How Should I Handle My Credit to Prepare for the Future?
When you apply for credit, the lender will undoubtedly check your credit report. The information in your credit history helps lenders decide how much credit and what interest rate you are eligible for. The better your credit history, the more likely you are to qualify for the best credit deals.
Pay Your Bills on Time
Creditors always look for indications that the prospective borrower is a good credit risk: a person who will pay back his or her debts in a timely fashion. Obviously, a history of on-time payments demonstrates that you are just such a person.
But that doesn't mean your credit history must be perfect for you to qualify—few people's are, after all. "Good" credit can include a few minor dings in your report, such as:
- Up to two credit card payments 30 days late.
- One installment payment, such as an auto or student loan payment, 30 days late.
No payments of any kind should be more than 60 days late, and there should be no outstanding public record debts such as judgments or liens.
Keep Your Debt Load Reasonable
One factor any creditor must assess before offering credit is the total debt of the person applying. If a large portion of your income each month is already committed to paying off other debt, the lender will wonder if you may have trouble paying back an additional loan.
As a rule of thumb, financial experts say that non-mortgage debt payments should not exceed 10-15% of your take home pay each month. If your debts are currently too high, consider ways to pay some down before you apply for new credit.
A note about cosigning: If you cosign somebody else's loan, the outstanding amount is considered your debt, even if the individual for whom you cosigned is paying all the bills. Because cosigning means you have promised to pay back the loan if the other party does not, it is considered one of your liabilities. So think carefully before you cosign, even for someone you know will pay the debt; it does impact your credit.
Avoid Unnecessary Inquiries
Whenever you authorize a creditor, employer, or other business to check your credit report, an "inquiry" is added to the report itself—a note that someone has checked your credit. (Checking your own credit report, however, does not lodge an inquiry.) An inquiry usually stays on your credit report for two years.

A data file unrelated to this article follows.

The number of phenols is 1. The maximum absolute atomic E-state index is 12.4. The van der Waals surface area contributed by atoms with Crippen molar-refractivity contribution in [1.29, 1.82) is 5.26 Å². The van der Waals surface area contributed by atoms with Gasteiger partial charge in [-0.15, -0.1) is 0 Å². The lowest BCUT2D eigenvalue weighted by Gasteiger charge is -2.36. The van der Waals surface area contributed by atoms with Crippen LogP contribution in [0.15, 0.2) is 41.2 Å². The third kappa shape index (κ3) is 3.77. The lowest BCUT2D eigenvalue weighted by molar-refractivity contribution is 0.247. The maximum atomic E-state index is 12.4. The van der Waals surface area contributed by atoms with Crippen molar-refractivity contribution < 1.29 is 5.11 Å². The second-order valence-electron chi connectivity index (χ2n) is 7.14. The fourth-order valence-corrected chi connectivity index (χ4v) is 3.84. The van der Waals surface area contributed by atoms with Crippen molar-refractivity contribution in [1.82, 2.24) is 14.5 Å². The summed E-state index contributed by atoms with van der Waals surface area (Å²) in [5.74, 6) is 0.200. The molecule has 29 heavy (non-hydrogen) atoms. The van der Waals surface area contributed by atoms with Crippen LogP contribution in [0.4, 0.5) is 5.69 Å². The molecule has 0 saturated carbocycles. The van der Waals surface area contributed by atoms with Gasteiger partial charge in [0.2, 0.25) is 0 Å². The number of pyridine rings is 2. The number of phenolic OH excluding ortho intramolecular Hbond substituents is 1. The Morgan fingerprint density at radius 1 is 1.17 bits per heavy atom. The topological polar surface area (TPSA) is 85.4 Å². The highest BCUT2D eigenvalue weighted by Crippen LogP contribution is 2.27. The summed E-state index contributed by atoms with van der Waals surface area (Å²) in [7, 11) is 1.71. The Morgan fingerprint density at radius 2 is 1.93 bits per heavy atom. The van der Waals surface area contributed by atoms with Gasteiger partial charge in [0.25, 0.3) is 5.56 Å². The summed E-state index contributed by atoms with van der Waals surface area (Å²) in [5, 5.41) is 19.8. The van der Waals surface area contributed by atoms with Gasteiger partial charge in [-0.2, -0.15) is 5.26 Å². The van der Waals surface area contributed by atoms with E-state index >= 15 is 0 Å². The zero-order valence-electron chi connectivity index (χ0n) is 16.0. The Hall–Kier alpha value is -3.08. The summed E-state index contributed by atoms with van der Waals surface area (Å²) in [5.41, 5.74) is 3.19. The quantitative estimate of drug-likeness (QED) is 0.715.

A lender considering you for a loan will look at the number of inquiries recorded there and when they took place. A large number of inquiries occurring in a short period of time may be interpreted as a sign that you are either:
- Applying for lots of credit because of financial difficulty.
- Overextending yourself by taking on more debt than you can actually repay.
Therefore, it's always a good idea to minimize inquiries into your credit report. If you're shopping around for mortgages, for example, don't let every lender you consider run a credit check. You might have to settle for slightly more approximate estimates on what the lenders can offer you, since they can't verify your credit history. But that's still better than doing all that shopping around only to find that the lender of your choice now perceives you as a less solid credit risk and wants to charge a higher rate.
Eliminate Excess Unused Credit
Just as a high number of inquiries suggests you may be overextending yourself, a lot of available credit means you have the capability to overextend yourself in the future, even if you have not done so in the past.
Although people may perceive having several credit cards with high limits a sign that they have good credit, too much of this good thing can make them seem like a poorer credit risk.
The lender needs to be reasonably sure that you will continue to be able to repay your debt in the future. But if you have thousands of dollars of unused credit available, you might spend it all the month after your loan goes through and suddenly have more debt than you can pay off.
To prevent this concern from arising, you should close unused credit accounts before applying for a large loan, and/or consider having your credit limits reduced. If you do either of these things, make sure to ask the creditors to record that the account was closed or changed at the consumer's request—you don't want anyone to get the impression the bank closed the account because of problems with your payment habits.
To see your free credit report, visit Experian, the preferred credit report provider for AutoTrader.com.
© Experian 2008. All rights reserved